Unfortunately for the No. 43 team, nothing changed. Labonte suffered through a summer of inconsistency and was never a serious contender to make the Chase. In fact, from Chicagoland in July to the end of the regular season at Richmond, he went eight straight races without a top-15 finish. And while the Chase started strong for the No. 43 (13th at Loudon, 14th at Dover, and a sixth two weeks later at Talladega) the team wasn’t able to carry that momentum through ‘till the end of the year, finishing out at Homestead with a 33rd-place dud. In the end, Labonte ended up with his lowest points ranking (21st), top 10s (two), laps led (four), average start (24.6) and average finish (22.6) during his three-year stint with Petty Enterprises.
To add insult to injury, in April sponsor General Mills announced they’d leave the team at the end of 2008 for greener pastures at Richard Childress Racing in 2009. Labonte was reportedly offered an opportunity to come along, but he turned it down to put his loyalty and faith into Petty. You think seven months later he might be reconsidering that decision in the face of what was described above?
Team Ranking: While the No. 43 team is always No. 1 in everyone’s hearts, it’s clearly No. 1 at Petty Enterprises. With the No. 45 simply struggling to make races each week with a hodgepodge of different drivers, Labonte ended up winning this one by default.
Off-Track News: For someone as quiet and laid-back as Labonte, it had to be difficult to be the subject of intense speculation all year long. Once General Mills announced their departure from the No. 43, the rumors never quieted around the 2000 Sprint Cup champ, who had to deal with everything from his potential free agency in early spring to what he would do this fall if Petty Enterprises began falling apart. And now that Labonte’s officially been released from his contract, his name continues to swirl around the news as people wonder where he’ll end up next. If I were him, I’d simply hide under a rock and let the pundits “pun” until his 2009 contract is complete.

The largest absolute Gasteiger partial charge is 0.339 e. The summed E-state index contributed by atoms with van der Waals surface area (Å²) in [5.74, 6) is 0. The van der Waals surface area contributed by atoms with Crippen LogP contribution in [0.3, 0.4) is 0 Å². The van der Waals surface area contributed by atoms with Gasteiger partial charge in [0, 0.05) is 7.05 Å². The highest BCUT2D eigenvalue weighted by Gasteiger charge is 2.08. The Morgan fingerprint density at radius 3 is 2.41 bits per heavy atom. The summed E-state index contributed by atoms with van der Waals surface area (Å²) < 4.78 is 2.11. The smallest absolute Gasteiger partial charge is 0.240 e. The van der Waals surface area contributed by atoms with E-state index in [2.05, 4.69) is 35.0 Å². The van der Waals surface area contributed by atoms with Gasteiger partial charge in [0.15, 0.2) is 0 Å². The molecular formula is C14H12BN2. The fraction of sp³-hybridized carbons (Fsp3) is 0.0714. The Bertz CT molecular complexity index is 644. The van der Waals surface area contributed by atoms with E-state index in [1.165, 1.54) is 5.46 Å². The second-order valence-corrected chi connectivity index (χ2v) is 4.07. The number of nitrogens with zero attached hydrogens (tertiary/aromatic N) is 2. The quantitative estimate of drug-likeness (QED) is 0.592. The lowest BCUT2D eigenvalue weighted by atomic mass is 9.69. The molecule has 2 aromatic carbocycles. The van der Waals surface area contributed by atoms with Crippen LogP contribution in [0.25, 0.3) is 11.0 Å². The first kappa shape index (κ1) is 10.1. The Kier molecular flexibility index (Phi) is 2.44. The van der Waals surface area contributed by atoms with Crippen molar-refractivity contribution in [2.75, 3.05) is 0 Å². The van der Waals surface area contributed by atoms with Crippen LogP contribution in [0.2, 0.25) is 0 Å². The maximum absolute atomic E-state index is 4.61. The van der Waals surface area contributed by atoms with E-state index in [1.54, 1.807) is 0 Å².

2009 Outlook: The future for Labonte remains unclear, as after the season Petty Enterprises surprisingly developed severe financial problems. Without a sponsor for either of its two cars, they released Labonte from his contract in early December while preparing to be merged (or more like absorbed) into Gillett Evernham Motorsports’ three-car operation.
After being released at such a late date, it’s slim pickins’ for Labonte in terms of finding a ride. But the No. 41 for Earnhardt Ganassi Racing is still open, and sources say it’s nearly a done deal for the veteran to slide behind the wheel of that car for 2009.
Quote of the Year: “I’m a partner in this program. It’s a deal where I’ve got a contract for four years of driving, and then I know that there’s options for later on then that, and I know that there’s opportunities to be more involved as an [ownership] partner. It’s not a percentage number, it’s just being a part of the game. So, I’m really interested in doing that, and I think that’s one of the things that made sure I want to be [at Petty Enterprises] for a long time.” – Bobby Labonte during a June press conference in which Boston Ventures’ investment stake in Petty Enterprises was made public. So much for an ownership stake in the “program;” apparently, Labonte’s good feelings about Petty’s new “partners” lasted less than five months
2006 Frontstretch Grade: B-
2007 Grade: C
2008 Grade: C-